32. The CCCTE further believes that in accordance with the precautionary principle, WM should be required to proactively test domestic wells of farms and residences along Belleville Road (Highway 506 south of the landfill) in order to determine if 1,4-Dioxane is present.

33. It is my understanding that the MOECC’s first round of testing of these private wells did not detect the presence of 1,4-Dioxane in wellwater samples, which is good news for those well users. However, I am aware that certain wells within this area were not tested by the MOECC, and the CCCTE believes that further testing is required to ensure that these wells remain free of leachate contaminants, including 1,4-Dioxane, and to ensure that appropriate remedial action is undertaken if such contaminants are detected in these wells in the future.

34. In addition, since leachate contaminants have now been detected in certain domestic wells closest to the Richmond Landfill Site, and since these wells have been historically used by residents for drinking water purposes, the CCCTE believes that these residents (past and present) should be notified by WM about these contaminants and their potential health risks, even if these persons are no longer ingesting the well water.

35. The class of persons who should receive such notification from WM includes the family presently living at 1144 Beechwood Road. Based on my meetings and conversations with the landowner, it is my understanding that leachate contaminants (including 1,4-Dioxane) have been detected in his water supply well. These leachate contaminants (including 1,4-Dioxane) have also been detected in monitoring well M170 which WM drilled on this property.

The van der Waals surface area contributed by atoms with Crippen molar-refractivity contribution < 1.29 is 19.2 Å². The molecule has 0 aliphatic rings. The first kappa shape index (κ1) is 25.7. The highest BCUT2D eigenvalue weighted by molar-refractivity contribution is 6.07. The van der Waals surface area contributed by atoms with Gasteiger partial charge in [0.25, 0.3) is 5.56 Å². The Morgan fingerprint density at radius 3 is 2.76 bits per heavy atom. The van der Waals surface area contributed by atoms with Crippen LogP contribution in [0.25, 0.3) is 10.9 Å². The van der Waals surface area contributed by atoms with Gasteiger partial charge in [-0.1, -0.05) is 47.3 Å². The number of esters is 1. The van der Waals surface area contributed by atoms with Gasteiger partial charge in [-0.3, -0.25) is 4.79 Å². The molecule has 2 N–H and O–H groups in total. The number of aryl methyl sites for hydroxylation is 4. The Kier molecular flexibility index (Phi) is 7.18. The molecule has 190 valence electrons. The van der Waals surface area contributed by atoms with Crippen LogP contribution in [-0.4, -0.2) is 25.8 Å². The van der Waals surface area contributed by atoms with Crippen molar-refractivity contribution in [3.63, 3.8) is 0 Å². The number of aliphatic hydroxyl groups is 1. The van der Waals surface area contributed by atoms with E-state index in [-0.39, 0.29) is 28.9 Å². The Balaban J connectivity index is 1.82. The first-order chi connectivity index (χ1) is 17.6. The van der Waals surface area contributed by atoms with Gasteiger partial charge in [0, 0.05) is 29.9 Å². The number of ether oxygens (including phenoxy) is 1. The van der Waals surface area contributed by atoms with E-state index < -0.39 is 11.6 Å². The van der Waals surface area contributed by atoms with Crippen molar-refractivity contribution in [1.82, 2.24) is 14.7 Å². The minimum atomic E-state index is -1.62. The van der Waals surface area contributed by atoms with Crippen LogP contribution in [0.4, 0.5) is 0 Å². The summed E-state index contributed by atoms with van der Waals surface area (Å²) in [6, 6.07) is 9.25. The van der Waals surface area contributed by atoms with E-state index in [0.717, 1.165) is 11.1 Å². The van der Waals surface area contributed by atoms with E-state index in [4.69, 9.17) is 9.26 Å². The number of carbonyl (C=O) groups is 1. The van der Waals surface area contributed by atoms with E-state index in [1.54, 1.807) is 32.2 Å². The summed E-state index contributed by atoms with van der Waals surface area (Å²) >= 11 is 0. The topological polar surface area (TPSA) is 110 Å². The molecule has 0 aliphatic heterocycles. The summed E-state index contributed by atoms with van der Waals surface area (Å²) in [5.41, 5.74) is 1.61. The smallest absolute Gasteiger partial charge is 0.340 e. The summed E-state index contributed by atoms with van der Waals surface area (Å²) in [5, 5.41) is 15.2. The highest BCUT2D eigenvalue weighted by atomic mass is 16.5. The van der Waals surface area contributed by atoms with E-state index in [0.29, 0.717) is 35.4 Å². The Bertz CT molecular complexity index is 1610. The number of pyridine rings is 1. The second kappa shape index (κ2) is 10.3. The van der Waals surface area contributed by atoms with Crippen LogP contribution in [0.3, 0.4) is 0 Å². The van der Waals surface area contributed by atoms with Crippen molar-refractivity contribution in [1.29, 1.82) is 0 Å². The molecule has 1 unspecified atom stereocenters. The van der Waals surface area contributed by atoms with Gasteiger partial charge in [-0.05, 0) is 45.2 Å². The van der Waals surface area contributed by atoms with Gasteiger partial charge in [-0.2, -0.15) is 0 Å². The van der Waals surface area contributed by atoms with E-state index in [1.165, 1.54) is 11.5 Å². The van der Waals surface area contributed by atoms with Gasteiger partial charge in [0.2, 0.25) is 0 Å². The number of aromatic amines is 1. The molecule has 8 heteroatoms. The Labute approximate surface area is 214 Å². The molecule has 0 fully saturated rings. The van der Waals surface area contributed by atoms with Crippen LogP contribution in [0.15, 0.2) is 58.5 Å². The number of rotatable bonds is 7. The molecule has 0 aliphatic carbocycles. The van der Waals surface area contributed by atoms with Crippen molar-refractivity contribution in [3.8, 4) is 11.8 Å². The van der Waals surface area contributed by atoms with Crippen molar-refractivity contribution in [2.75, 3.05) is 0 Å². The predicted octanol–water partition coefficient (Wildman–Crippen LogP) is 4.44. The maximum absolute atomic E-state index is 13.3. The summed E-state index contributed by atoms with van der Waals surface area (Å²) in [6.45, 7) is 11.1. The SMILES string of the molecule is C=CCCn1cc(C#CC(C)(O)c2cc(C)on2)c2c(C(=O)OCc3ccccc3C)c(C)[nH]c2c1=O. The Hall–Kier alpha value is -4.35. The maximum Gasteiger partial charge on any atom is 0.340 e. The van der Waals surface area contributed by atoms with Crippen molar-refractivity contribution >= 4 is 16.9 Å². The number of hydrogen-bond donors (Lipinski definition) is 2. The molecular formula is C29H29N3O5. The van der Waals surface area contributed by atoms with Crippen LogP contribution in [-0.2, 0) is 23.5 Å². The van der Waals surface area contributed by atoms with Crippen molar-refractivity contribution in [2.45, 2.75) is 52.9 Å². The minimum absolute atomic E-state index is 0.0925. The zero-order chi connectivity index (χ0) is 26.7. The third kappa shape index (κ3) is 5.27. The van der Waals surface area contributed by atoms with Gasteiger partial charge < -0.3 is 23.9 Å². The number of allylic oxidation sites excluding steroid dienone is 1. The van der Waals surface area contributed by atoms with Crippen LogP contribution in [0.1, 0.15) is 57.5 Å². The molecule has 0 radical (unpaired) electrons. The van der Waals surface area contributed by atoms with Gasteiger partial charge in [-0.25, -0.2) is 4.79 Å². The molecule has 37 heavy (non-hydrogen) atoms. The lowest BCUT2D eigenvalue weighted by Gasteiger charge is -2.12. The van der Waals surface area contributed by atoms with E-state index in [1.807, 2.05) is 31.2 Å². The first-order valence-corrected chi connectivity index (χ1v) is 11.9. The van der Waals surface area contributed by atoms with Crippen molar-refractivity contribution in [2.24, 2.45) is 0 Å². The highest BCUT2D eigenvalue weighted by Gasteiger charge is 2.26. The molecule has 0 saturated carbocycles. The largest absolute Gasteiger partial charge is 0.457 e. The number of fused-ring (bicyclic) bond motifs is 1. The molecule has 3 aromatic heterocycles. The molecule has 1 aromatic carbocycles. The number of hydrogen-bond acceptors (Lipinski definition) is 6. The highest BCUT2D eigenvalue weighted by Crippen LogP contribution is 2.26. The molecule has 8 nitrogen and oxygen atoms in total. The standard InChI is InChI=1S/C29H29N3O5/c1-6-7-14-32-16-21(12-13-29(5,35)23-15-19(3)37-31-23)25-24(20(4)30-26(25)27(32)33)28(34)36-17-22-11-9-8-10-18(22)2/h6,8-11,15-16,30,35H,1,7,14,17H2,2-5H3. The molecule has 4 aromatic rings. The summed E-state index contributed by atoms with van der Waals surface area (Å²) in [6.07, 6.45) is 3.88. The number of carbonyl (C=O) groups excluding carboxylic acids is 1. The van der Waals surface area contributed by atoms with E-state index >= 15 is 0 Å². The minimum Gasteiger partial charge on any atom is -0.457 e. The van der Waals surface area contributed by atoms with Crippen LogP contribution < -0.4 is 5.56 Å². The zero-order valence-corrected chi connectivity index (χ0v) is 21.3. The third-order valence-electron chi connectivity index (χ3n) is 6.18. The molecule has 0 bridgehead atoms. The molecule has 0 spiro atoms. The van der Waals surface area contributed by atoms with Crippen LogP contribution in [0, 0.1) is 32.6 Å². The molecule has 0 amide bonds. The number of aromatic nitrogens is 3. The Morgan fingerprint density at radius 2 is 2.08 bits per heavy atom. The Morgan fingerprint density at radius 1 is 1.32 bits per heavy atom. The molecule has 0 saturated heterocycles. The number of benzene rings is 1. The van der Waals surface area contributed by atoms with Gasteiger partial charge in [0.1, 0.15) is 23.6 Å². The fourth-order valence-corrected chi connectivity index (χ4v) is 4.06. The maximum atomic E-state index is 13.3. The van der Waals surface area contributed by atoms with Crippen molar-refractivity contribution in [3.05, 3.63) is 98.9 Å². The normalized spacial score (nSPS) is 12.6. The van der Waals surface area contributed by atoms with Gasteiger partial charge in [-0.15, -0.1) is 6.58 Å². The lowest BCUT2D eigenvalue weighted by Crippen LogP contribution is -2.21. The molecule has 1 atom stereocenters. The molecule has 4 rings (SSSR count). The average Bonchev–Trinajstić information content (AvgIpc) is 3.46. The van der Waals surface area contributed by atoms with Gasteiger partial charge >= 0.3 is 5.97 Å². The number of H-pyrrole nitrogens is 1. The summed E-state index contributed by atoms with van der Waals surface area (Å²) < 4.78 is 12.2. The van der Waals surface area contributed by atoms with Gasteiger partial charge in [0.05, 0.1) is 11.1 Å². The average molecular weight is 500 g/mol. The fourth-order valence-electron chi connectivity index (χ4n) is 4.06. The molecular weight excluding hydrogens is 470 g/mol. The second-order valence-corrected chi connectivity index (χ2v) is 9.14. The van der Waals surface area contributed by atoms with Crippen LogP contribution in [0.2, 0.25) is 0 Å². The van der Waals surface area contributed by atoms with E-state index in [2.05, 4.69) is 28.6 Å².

(iii) The CAZ Application

36. Now that it is acknowledged that the leachate plume has moved off-site from the Richmond Landfill Site, the CCCTE believes that it is incumbent upon WM to quickly develop and implement an appropriate contingency plan to bring the site into compliance with the ECA and the Environmental Protection Act.

37. Rather than develop measures to contain the leachate plume at source, WM has proposed to establish a CAZ in which WM will attempt to restrict the use of groundwater upon private and public properties within the CAZ.

38. It is CCCTE ‘s understanding that due to the characteristics of this site, the only option that WM may have to address off-site leachate leakage is to buy the adjacent property (or water rights) within the CAZ, but otherwise allow the landfill source to continually discharge leachate and risk polluting the underlying aquifer. Nevertheless, the CCCTE is concerned about the CAZ concept in light of the fractured bedrock setting, the difficulty in groundwater monitoring at this location, and the continued leakage of leachate contaminants from the Richmond Landfill Site.

39. Moreover, it is my understanding that the outer boundary of the off-site leachate plume remains unknown or uncertain at the present time despite the efforts by WM and the scrutiny of the hearing parties. I further understand that WM is still conducting further fieldwork to delineate the plume boundary for the purposes of its CAZ application.

40. Based on this troubling track record, the CCCTE is concerned that the CAZ approach may be not be fully effective in determining the full extent of the leachate plume, or mitigating risks to the environment or public health and safety.